Last Update 23:16
Sunday, 20 October 2019

Court case on Khaled Said police killing postponed, triggering protests

Minister of justice, who postponed the case, accused of cohorting to avoid police prosecution in Khaled Said’s case, who died allegedly after a brutal beating by Egyptian policemen

Ahram Online, Saturday 26 Feb 2011
Khaled Saeed
Views: 3750
Views: 3750

The lawyer prosecuting the case against the policemen accused of beating Khaled Said to death was informed early Saturday morning that the case has been postponed to 26 March. The decision to postpone was taken without the court session planned for 26 February being held.

Khaled Said was one of the poster faces for the 25 January Revolution in Egypt. A Facebook page was started after morgue pictures of his deformed face were published on the net. “We are all Khaled Said” was the motto of the protests that ensued. Thereafter, the same members of that Facebook group were the ones who called for the first demonstrations in Liberation Square in Cairo.

Tens of demonstrators are gathered on 26 February in front of the Alexandria court awaiting a decision on Khaled Said’s case. The decision to postpone the hearing has caused demonstrators in the courthouse to declare a sit-in.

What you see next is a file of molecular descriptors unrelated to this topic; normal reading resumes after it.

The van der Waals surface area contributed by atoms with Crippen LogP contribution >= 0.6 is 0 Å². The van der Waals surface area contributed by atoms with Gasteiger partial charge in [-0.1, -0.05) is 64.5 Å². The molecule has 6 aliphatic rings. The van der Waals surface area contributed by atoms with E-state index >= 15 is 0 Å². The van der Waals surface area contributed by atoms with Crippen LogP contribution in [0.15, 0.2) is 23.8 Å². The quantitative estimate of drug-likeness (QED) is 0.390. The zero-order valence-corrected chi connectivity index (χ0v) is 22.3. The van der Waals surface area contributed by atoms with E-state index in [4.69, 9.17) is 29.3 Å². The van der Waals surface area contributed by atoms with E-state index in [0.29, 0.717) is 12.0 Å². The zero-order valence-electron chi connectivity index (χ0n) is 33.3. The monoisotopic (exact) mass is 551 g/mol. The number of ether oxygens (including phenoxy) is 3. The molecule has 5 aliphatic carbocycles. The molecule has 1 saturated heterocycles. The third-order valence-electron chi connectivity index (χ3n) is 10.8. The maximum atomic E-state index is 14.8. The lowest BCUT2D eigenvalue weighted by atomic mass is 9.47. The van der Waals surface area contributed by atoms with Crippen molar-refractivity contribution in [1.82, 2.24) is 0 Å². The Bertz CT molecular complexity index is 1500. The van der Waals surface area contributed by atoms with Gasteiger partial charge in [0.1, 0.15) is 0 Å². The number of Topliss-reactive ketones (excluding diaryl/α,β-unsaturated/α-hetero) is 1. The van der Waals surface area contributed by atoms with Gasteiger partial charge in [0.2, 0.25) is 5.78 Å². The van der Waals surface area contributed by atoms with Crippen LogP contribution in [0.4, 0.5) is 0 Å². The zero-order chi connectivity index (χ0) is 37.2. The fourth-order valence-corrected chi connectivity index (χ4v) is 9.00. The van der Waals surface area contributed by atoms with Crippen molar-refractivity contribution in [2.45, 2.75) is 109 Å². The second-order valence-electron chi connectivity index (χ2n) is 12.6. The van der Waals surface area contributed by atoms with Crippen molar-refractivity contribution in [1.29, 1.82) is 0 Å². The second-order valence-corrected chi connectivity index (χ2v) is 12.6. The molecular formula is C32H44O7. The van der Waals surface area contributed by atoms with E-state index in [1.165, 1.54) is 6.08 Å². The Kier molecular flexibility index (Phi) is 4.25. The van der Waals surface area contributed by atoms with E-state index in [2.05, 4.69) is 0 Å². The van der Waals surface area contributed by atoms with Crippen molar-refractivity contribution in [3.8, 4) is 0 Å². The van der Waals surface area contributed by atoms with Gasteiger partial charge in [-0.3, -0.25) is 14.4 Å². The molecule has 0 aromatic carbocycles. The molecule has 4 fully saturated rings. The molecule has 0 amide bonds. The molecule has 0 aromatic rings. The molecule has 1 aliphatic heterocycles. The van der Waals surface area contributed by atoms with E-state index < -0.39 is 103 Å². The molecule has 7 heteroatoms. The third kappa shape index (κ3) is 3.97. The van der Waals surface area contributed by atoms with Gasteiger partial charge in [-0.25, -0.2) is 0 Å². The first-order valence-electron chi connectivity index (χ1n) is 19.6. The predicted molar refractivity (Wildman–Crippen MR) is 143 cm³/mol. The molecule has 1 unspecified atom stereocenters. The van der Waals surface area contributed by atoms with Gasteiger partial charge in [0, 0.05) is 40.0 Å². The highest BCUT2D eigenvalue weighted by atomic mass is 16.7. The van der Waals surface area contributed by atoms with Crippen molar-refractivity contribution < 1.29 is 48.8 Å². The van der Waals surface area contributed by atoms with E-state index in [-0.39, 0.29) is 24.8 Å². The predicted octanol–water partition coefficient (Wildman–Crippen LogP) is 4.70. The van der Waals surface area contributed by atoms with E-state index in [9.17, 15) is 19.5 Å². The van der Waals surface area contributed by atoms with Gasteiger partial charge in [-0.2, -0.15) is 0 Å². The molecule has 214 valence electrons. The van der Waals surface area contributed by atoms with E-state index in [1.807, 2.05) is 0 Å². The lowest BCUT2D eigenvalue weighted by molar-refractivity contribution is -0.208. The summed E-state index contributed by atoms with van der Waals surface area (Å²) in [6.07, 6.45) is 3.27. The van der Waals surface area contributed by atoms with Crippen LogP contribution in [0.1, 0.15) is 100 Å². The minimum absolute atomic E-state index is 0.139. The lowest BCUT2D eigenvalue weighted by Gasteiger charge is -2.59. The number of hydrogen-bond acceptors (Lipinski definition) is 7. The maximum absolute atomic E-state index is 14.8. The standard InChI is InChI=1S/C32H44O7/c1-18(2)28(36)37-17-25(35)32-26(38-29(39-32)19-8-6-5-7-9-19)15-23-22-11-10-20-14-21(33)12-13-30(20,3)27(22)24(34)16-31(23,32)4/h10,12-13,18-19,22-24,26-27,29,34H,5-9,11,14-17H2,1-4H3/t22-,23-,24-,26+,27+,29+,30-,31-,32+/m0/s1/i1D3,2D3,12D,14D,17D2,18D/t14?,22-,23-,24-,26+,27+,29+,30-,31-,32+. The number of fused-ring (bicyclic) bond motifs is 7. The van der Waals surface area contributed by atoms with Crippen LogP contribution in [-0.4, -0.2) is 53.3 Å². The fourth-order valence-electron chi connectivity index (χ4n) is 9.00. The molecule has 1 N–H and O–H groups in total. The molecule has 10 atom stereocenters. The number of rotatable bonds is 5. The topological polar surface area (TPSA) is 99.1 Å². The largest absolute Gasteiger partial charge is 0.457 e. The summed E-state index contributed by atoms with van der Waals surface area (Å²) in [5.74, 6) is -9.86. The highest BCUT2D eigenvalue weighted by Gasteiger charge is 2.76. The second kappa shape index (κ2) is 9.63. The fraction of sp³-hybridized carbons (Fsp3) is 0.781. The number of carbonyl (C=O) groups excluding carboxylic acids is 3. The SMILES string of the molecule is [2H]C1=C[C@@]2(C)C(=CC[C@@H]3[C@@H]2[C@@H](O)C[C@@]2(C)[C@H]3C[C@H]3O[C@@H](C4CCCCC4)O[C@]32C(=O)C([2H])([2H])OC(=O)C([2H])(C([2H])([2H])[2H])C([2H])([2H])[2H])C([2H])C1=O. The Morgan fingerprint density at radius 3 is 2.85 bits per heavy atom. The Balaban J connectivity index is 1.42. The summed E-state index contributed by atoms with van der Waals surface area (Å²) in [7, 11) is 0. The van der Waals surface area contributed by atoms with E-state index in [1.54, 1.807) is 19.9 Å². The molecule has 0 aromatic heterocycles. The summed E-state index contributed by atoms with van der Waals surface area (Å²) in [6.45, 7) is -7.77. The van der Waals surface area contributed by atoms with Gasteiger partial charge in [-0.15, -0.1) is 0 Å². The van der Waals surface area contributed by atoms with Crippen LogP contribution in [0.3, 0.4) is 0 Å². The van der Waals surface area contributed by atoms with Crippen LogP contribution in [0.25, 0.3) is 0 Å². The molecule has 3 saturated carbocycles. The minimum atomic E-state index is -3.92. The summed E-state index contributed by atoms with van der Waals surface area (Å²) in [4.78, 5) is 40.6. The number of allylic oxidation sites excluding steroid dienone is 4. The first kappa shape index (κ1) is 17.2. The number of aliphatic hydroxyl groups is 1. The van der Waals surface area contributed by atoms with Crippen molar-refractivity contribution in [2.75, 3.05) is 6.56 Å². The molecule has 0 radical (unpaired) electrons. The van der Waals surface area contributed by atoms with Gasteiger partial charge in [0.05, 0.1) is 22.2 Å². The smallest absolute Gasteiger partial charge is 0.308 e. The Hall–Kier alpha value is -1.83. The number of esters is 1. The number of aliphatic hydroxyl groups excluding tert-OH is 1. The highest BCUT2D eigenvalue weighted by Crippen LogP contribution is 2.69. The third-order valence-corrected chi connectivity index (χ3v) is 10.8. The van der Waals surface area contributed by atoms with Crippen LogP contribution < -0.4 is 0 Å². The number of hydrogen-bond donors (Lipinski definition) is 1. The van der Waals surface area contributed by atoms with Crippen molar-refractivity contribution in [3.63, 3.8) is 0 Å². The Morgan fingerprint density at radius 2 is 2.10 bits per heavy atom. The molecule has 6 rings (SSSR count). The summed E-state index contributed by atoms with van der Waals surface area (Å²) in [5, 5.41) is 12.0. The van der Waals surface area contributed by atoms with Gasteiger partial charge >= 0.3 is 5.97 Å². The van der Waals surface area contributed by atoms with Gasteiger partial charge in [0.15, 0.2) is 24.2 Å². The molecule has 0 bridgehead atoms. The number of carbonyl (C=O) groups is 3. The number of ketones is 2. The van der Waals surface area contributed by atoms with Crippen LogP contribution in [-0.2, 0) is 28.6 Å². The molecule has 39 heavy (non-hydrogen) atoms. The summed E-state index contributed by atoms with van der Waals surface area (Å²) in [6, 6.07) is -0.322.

Khaled Saeed’s uncle, Ali Kassem, accused Mamdouh Marei, minister of justice, of collaborating with state security to postpone the case to avoid prosecution of police officers.   

Police officers, Mahmoud Salah Mahmoud and Awad Ismael Soliman are accused of beating to death 28-year old Said. They deny the charges.

Short link:


Ahram Online welcomes readers' comments on all issues covered by the site, along with any criticisms and/or corrections. Readers are asked to limit their feedback to a maximum of 1000 characters (roughly 200 words). All comments/criticisms will, however, be subject to the following code
  • We will not publish comments which contain rude or abusive language, libelous statements, slander and personal attacks against any person/s.
  • We will not publish comments which contain racist remarks or any kind of racial or religious incitement against any group of people, in Egypt or outside it.
  • We welcome criticism of our reports and articles but we will not publish personal attacks, slander or fabrications directed against our reporters and contributing writers.
  • We reserve the right to correct, when at all possible, obvious errors in spelling and grammar. However, due to time and staffing constraints such corrections will not be made across the board or on a regular basis.

© 2010 Ahram Online.